A third consideration for classroom planning involves the arrangement of your teaching materials including movable furniture. Where will you put your own desk and those of the students and other professionals? Are the desks designated for one student or shared by many during the course of a day? Where will tables, fish tanks, floor pillows, paper, books, computer carts, mats, art supplies and easels, chart stands, etc. be placed? Is there storage for materials when not in use? Remember Juan and some of your other students may be distracted by these materials. How often will these materials be moved? Who is allowed access to what materials? All these questions must be addressed as you organize your classroom.

In general, areas for individual and small group instruction should be provided along with space for large groups. You or the learning specialist may need a space for small group instruction. Spaces for learning centers, station teaching, and partner work will be helpful. Quiet and noisy areas need to be delineated. Juan and others will need a distraction-free work space. Horizontal and vertical access "paths" need to be maintained so that you can move quickly and reach any student within eight steps (Jones, 1987). A distance of at least 36 inches is needed for Savannah's wheelchair movement. Book bags and coats need to be placed appropriately so that they do not obstruct traffic. You may find it helpful to have the students turn their desks around so that the opening is away from them. This prevents forgotten or unwanted items from accumulating in desks.

A fourth space consideration is your classroom location within the building and your use of common spaces like the halls, lunchroom, playground, library, gym, and auditorium which your class shares with the whole school. Your classroom location may be ideal for your students' needs - that is, close to centers and services, accessible and barrier free, and away from distractions like the cafeteria. On the other hand, your room may face a busy street or the playground, or be centrally located with a steady stream of passers-by. Aside from relocating your classroom, which could take a year's time and great effort, you can adapt your physical space by closing the door, adding curtains to the windows, and by hanging sound-absorbing visual displays from the ceiling.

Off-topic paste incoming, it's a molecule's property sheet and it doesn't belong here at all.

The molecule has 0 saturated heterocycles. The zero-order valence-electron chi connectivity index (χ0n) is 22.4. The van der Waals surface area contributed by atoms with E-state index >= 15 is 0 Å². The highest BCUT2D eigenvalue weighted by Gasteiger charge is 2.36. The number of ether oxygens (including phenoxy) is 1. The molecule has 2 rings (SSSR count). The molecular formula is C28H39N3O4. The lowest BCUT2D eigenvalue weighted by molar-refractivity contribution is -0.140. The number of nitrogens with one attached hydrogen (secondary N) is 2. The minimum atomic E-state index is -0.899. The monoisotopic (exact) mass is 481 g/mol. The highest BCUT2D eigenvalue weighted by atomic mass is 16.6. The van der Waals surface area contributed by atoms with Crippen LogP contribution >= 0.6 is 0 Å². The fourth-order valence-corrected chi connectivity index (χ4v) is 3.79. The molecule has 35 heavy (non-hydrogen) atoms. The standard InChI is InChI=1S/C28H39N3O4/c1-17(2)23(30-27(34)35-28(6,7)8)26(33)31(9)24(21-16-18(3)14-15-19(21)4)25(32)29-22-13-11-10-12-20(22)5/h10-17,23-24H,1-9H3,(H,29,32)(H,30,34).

As a classroom teacher you have little control over the arrangements of the common space within your building. You must assure, however, that your students have barrier-free access and that you assist your students to make effective use of these spaces. Rules for common courtesies like walking quietly on the right side of the hall and using a low voice in the cafeteria and library will help your students adapt to large spaces within the school. Courtesies such as allowing enough space for turning corners and not crowding students in wheelchairs need to be taught. All students, both general and special education, must be especially careful to follow guidelines on the playground and in the gym. When students know how to move from place to place as well as how to act within an area, they will adapt to the space with success.

Now, fast forward to June. Your school year is nearly over. The principal has just informed you that among your students next year will be Lawanda , a student who is visually impaired. Look around your room. What adaptations will you make for her success? If you would like to read more about effective room arrangement, the following books are recommended:

Suggested Readings

Jones, F. (1987). Positive classroom discipline. New York: McGraw- Hill.

Stainback, S., & Stainback, W. (Eds.) (1996). Inclusion: A guide for educators. Baltimore, MD: Paul H. Brookes.

Walker, J., & Shea, T. (1995). Behavior management: A practical approach for educators. (6th Ed.) Englewood Cliffs, NJ: Merrill.